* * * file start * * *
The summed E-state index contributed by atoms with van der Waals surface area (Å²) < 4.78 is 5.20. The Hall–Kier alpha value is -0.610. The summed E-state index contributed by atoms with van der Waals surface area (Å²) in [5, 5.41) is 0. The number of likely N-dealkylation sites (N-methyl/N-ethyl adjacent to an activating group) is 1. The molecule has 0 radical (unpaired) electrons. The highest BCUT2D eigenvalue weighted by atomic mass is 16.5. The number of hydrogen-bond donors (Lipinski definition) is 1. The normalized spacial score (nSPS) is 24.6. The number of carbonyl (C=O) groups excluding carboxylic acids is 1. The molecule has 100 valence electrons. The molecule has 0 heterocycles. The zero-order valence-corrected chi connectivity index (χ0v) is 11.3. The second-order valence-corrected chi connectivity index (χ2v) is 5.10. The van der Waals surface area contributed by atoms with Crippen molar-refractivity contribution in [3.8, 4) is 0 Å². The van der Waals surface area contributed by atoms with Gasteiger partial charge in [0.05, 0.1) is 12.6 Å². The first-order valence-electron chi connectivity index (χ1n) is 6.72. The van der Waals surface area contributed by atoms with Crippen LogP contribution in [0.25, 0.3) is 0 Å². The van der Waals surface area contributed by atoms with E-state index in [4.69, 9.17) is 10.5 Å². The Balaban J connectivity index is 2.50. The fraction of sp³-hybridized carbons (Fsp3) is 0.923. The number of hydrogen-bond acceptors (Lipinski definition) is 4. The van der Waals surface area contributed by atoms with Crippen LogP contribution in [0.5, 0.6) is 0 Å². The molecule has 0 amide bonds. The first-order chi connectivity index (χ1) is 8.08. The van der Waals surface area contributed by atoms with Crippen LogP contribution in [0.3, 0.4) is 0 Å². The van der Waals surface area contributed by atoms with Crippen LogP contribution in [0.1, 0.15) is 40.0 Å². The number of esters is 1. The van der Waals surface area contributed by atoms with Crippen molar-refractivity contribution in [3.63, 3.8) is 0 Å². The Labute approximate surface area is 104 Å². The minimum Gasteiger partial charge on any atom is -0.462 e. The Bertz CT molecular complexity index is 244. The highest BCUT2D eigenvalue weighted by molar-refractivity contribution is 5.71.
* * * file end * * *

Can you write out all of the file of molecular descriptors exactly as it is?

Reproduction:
The summed E-state index contributed by atoms with van der Waals surface area (Å²) < 4.78 is 5.20. The Hall–Kier alpha value is -0.610. The summed E-state index contributed by atoms with van der Waals surface area (Å²) in [5, 5.41) is 0. The number of likely N-dealkylation sites (N-methyl/N-ethyl adjacent to an activating group) is 1. The molecule has 0 radical (unpaired) electrons. The highest BCUT2D eigenvalue weighted by atomic mass is 16.5. The number of hydrogen-bond donors (Lipinski definition) is 1. The normalized spacial score (nSPS) is 24.6. The number of carbonyl (C=O) groups excluding carboxylic acids is 1. The molecule has 100 valence electrons. The molecule has 0 heterocycles. The zero-order valence-corrected chi connectivity index (χ0v) is 11.3. The second-order valence-corrected chi connectivity index (χ2v) is 5.10. The van der Waals surface area contributed by atoms with Crippen molar-refractivity contribution in [3.8, 4) is 0 Å². The van der Waals surface area contributed by atoms with Gasteiger partial charge in [0.05, 0.1) is 12.6 Å². The first-order valence-electron chi connectivity index (χ1n) is 6.72. The van der Waals surface area contributed by atoms with Crippen LogP contribution in [0.25, 0.3) is 0 Å². The van der Waals surface area contributed by atoms with E-state index in [4.69, 9.17) is 10.5 Å². The Balaban J connectivity index is 2.50. The fraction of sp³-hybridized carbons (Fsp3) is 0.923. The number of hydrogen-bond acceptors (Lipinski definition) is 4. The van der Waals surface area contributed by atoms with Crippen LogP contribution in [0.5, 0.6) is 0 Å². The molecule has 0 amide bonds. The first-order chi connectivity index (χ1) is 8.08. The van der Waals surface area contributed by atoms with Crippen LogP contribution in [0.3, 0.4) is 0 Å². The van der Waals surface area contributed by atoms with Crippen LogP contribution in [0.1, 0.15) is 40.0 Å². The number of esters is 1. The van der Waals surface area contributed by atoms with Crippen molar-refractivity contribution in [3.63, 3.8) is 0 Å². The Labute approximate surface area is 104 Å². The minimum Gasteiger partial charge on any atom is -0.462 e. The Bertz CT molecular complexity index is 244. The highest BCUT2D eigenvalue weighted by molar-refractivity contribution is 5.71.